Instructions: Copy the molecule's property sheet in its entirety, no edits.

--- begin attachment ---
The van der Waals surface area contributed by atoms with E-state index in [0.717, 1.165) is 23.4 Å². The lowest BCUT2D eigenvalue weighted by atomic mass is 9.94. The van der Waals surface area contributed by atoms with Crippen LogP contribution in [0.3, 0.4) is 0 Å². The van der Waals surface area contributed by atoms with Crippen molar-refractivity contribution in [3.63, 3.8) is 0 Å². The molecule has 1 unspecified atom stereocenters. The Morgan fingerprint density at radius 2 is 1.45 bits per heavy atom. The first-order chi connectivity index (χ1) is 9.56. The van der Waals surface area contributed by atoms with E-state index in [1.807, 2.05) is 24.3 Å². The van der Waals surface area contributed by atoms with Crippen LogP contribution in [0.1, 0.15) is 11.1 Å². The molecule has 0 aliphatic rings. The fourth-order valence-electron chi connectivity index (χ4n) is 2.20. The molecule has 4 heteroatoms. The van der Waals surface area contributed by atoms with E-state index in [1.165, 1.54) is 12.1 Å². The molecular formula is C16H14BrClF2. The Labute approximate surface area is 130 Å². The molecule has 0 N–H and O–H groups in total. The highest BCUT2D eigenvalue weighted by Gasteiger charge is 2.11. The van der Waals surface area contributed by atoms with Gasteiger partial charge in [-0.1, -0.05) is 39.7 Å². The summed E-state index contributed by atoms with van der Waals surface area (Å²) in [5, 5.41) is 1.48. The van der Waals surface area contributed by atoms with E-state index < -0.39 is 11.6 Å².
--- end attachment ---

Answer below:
The van der Waals surface area contributed by atoms with E-state index in [0.717, 1.165) is 23.4 Å². The lowest BCUT2D eigenvalue weighted by atomic mass is 9.94. The van der Waals surface area contributed by atoms with Crippen LogP contribution in [0.3, 0.4) is 0 Å². The van der Waals surface area contributed by atoms with Crippen molar-refractivity contribution in [3.63, 3.8) is 0 Å². The molecule has 1 unspecified atom stereocenters. The Morgan fingerprint density at radius 2 is 1.45 bits per heavy atom. The first-order chi connectivity index (χ1) is 9.56. The van der Waals surface area contributed by atoms with E-state index in [1.807, 2.05) is 24.3 Å². The van der Waals surface area contributed by atoms with Crippen LogP contribution in [0.1, 0.15) is 11.1 Å². The molecule has 0 aliphatic rings. The fourth-order valence-electron chi connectivity index (χ4n) is 2.20. The molecule has 4 heteroatoms. The van der Waals surface area contributed by atoms with E-state index in [1.165, 1.54) is 12.1 Å². The molecular formula is C16H14BrClF2. The Labute approximate surface area is 130 Å². The molecule has 0 N–H and O–H groups in total. The highest BCUT2D eigenvalue weighted by Gasteiger charge is 2.11. The van der Waals surface area contributed by atoms with Gasteiger partial charge in [-0.1, -0.05) is 39.7 Å². The summed E-state index contributed by atoms with van der Waals surface area (Å²) in [5, 5.41) is 1.48. The van der Waals surface area contributed by atoms with E-state index < -0.39 is 11.6 Å².